Plato, Republic, Book 6, section 488b (search)
but who is slightly deafCf. Aristoph.Knights 42-44. and of similarly impaired vision, and whose knowledge of navigation is on a par withCf. 390 C, 426 D, 498 B, Theaetet. 167 B, and Milton's “unknown and like esteemed,” Comus 630. his sight and hearing. Conceive the sailors to be wrangling with one another for control of the helm, each claiming that it is his right to steer though he has never learned the art and cannot point out his teacherFor this and similar checks on pretenders to knowledge Cf. Laches 185 E, 186 A and C, Alc. I. 109 D and Gorg. 514 B-C. or any time when he studied it. And what is more, they affirm that it cannot be taught at all,Plato of course belie
Plato, Republic, Book 6, section 497e (search)
rself my zeal. And note again how zealously and recklessly I am prepared to say that the state ought to take up this pursuit in just the reverse of our present fashion.What Plato here deprecates Callicles in the Gorgias recommends, 484 C-D. For the danger of premature study of dialectic cf. 537 D-E ff. Cf. my Idea of Education in Plato's Republic, p. 11. Milton develops the thought with characteristic exuberance, Of Education: “They present their young unmatriculated novices at first coming with the most intellective abstractions of logic and metaphysics . . . to be tossed an turmoiled with their unballasted wits in fathomless and unquiet deeds of controversy,” etc.” “In what way?”
Sallust, Conspiracy of Catiline (ed. John Selby Watson, Rev. John Selby Watson, M.A.), chapter 1 (search)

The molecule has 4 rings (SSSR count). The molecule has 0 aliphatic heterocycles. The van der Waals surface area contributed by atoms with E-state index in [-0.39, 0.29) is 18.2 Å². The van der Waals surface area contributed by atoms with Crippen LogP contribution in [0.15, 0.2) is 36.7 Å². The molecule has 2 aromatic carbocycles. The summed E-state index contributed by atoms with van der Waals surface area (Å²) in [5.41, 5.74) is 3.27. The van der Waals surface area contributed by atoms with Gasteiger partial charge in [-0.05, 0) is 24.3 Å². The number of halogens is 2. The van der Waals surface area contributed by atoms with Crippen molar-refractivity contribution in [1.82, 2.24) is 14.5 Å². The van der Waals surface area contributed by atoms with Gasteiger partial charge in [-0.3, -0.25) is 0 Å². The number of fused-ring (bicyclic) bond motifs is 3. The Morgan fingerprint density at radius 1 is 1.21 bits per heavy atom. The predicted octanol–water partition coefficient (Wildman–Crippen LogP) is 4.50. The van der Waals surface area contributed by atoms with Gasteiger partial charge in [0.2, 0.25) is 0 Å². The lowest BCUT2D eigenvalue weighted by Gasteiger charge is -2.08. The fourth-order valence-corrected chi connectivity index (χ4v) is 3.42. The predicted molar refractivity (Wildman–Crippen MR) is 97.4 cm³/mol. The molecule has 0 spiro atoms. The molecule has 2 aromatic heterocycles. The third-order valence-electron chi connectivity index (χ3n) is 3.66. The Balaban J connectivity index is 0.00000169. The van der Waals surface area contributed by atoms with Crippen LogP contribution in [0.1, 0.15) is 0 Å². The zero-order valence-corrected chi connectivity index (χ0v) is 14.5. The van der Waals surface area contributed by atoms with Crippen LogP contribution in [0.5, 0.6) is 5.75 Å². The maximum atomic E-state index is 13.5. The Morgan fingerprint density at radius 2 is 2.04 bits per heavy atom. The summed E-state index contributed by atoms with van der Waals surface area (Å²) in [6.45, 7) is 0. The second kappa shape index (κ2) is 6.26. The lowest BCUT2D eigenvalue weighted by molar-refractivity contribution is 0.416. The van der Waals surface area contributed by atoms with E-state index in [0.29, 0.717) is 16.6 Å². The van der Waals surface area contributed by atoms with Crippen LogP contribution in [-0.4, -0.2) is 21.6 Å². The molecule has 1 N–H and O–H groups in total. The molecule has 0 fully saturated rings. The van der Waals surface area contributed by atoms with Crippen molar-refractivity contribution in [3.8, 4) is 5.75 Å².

ling from Mair's old translation. Pronus, stooping to the earth, is applied to cattle, in opposition to erectus, which is applied to man; as in the following lines of Ovid, Met. i. 76: Pronaque cum spectent animalia cætera terram, Os homini sublime dedit, cælumque tueri Jussit, et erectos ad sidera tollere vultus." "------ while the mute creation downward bend Their sight, and to their earthly mother tend, Man looks aloft, and with erected eyes Beholds his own hereditary skies. Dryden. Which Milton (Par. L. vii. 502) has paraphrased: There wanted yet the master-work, the end Of all yet done; a creature, who not prone And brute as other creatures, but endued With sanctity of reason, might erect His stature, and upright with front serene Govern the rest, self-knowing, and-from thence Magnanimous to correspond with heaven. So Silius Italicus, xv. 84: Nonne vides hominum ut celsos ad sidera vultus Sustulerit Deus, et sublimia finxerit ora, Cùm pecudes, volucrumque genus, formasque ferarum,
M. Annaeus Lucanus, Pharsalia (ed. Sir Edward Ridley), book 9, line 619 (search)
ews upon the soil, And in the crumbling sands by heat matured. Where first within the dust the venom germ This catalogue of snakes is alluded to in Dante's 'Inferno,' 24. I saw a crowd within Of serpents terrible, so strange of shape And hideous that remembrance in my veins Yet shrinks the vital current. Of her sands Let Libya vaunt no more: if Jaculus, Pareas, and Chelyder be her brood, Cenchris and Amphisbaena, plagues so dire Or in such numbers swarming ne'er she showed. - Cary. See also Milton's 'Paradise Lost,' Book X., 520-530. All my being, Like him whom the Numidian Seps did thaw Into a dew with poison, is dissolved, Sinking through its foundations. Shelley, ' Prometheus Unbound,' Act iii., Scene i. Took life, an asp was reared of turgid neck And sleep compelling: thick the poison drop That was his making, in no fang of snake More closely pressed. Greedy of warmth it seeks No frozen world itself, nor haunts the sands Beyond the Nile; yet has our thirst of gain No shame nor li